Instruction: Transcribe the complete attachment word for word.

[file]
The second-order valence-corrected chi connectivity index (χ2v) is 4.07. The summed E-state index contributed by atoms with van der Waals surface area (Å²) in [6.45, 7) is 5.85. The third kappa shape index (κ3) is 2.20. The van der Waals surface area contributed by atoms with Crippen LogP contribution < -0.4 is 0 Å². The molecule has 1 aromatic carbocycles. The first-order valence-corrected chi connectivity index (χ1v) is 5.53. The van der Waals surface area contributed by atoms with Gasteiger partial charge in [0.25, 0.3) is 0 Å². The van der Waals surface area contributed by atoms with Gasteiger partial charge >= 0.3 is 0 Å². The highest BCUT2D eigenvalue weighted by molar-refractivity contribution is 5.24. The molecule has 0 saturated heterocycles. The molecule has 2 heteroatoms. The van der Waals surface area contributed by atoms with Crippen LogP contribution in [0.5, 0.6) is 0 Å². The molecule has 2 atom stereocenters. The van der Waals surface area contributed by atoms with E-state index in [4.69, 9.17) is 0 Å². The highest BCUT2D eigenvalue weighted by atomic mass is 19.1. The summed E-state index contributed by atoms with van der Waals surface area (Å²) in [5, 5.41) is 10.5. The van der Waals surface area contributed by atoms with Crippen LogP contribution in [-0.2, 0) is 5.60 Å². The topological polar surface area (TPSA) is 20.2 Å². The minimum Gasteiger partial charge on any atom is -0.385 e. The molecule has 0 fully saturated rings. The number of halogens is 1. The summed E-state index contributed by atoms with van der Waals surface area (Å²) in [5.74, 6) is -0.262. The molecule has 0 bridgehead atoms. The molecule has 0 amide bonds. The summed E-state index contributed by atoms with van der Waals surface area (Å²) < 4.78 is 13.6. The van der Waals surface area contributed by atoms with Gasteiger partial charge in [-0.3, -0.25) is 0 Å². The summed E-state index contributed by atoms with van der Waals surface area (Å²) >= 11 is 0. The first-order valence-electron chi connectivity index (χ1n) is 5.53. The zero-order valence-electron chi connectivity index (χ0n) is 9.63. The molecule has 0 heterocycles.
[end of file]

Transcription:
The second-order valence-corrected chi connectivity index (χ2v) is 4.07. The summed E-state index contributed by atoms with van der Waals surface area (Å²) in [6.45, 7) is 5.85. The third kappa shape index (κ3) is 2.20. The van der Waals surface area contributed by atoms with Crippen LogP contribution < -0.4 is 0 Å². The molecule has 1 aromatic carbocycles. The first-order valence-corrected chi connectivity index (χ1v) is 5.53. The van der Waals surface area contributed by atoms with Gasteiger partial charge in [0.25, 0.3) is 0 Å². The van der Waals surface area contributed by atoms with Gasteiger partial charge >= 0.3 is 0 Å². The highest BCUT2D eigenvalue weighted by molar-refractivity contribution is 5.24. The molecule has 0 saturated heterocycles. The molecule has 2 heteroatoms. The van der Waals surface area contributed by atoms with Crippen LogP contribution in [0.5, 0.6) is 0 Å². The molecule has 2 atom stereocenters. The van der Waals surface area contributed by atoms with E-state index in [4.69, 9.17) is 0 Å². The highest BCUT2D eigenvalue weighted by atomic mass is 19.1. The summed E-state index contributed by atoms with van der Waals surface area (Å²) in [5, 5.41) is 10.5. The van der Waals surface area contributed by atoms with Crippen LogP contribution in [-0.2, 0) is 5.60 Å². The topological polar surface area (TPSA) is 20.2 Å². The minimum Gasteiger partial charge on any atom is -0.385 e. The molecule has 0 fully saturated rings. The number of halogens is 1. The summed E-state index contributed by atoms with van der Waals surface area (Å²) in [5.74, 6) is -0.262. The molecule has 0 bridgehead atoms. The molecule has 0 amide bonds. The summed E-state index contributed by atoms with van der Waals surface area (Å²) < 4.78 is 13.6. The van der Waals surface area contributed by atoms with Gasteiger partial charge in [-0.3, -0.25) is 0 Å². The summed E-state index contributed by atoms with van der Waals surface area (Å²) >= 11 is 0. The first-order valence-electron chi connectivity index (χ1n) is 5.53. The zero-order valence-electron chi connectivity index (χ0n) is 9.63. The molecule has 0 heterocycles.